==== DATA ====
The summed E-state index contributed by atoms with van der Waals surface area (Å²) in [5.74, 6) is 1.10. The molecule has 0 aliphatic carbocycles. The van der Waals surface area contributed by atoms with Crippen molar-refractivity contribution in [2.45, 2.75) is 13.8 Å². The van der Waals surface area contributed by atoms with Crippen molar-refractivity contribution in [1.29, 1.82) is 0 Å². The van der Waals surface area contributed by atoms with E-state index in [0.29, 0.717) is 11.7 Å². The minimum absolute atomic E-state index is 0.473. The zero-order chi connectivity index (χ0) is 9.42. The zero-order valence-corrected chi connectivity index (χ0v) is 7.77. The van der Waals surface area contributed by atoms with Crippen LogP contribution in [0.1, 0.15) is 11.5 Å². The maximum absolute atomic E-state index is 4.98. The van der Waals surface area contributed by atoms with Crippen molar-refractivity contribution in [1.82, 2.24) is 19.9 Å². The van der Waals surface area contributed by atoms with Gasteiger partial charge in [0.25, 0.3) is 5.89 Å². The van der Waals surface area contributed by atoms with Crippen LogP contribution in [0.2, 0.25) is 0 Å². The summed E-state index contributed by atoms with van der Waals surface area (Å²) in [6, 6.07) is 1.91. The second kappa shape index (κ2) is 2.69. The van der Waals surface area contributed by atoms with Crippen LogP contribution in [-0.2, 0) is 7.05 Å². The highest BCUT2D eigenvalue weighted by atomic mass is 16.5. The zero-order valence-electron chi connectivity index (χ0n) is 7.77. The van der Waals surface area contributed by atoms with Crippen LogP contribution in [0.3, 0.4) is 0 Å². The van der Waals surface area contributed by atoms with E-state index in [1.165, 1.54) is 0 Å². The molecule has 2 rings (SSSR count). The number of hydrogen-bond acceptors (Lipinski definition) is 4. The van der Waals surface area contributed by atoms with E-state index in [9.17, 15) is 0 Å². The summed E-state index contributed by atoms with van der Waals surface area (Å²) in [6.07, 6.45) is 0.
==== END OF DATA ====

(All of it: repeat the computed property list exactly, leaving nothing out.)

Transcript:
The summed E-state index contributed by atoms with van der Waals surface area (Å²) in [5.74, 6) is 1.10. The molecule has 0 aliphatic carbocycles. The van der Waals surface area contributed by atoms with Crippen molar-refractivity contribution in [2.45, 2.75) is 13.8 Å². The van der Waals surface area contributed by atoms with Crippen molar-refractivity contribution in [1.29, 1.82) is 0 Å². The van der Waals surface area contributed by atoms with E-state index in [0.29, 0.717) is 11.7 Å². The minimum absolute atomic E-state index is 0.473. The zero-order chi connectivity index (χ0) is 9.42. The zero-order valence-corrected chi connectivity index (χ0v) is 7.77. The van der Waals surface area contributed by atoms with Crippen LogP contribution in [0.1, 0.15) is 11.5 Å². The maximum absolute atomic E-state index is 4.98. The van der Waals surface area contributed by atoms with Crippen molar-refractivity contribution in [1.82, 2.24) is 19.9 Å². The van der Waals surface area contributed by atoms with Gasteiger partial charge in [0.25, 0.3) is 5.89 Å². The van der Waals surface area contributed by atoms with Crippen LogP contribution in [0.2, 0.25) is 0 Å². The summed E-state index contributed by atoms with van der Waals surface area (Å²) in [6, 6.07) is 1.91. The second kappa shape index (κ2) is 2.69. The van der Waals surface area contributed by atoms with Crippen LogP contribution in [-0.2, 0) is 7.05 Å². The highest BCUT2D eigenvalue weighted by atomic mass is 16.5. The zero-order valence-electron chi connectivity index (χ0n) is 7.77. The van der Waals surface area contributed by atoms with Crippen LogP contribution in [0.3, 0.4) is 0 Å². The van der Waals surface area contributed by atoms with E-state index in [1.165, 1.54) is 0 Å². The molecule has 2 rings (SSSR count). The number of hydrogen-bond acceptors (Lipinski definition) is 4. The van der Waals surface area contributed by atoms with E-state index in [9.17, 15) is 0 Å². The summed E-state index contributed by atoms with van der Waals surface area (Å²) in [6.07, 6.45) is 0.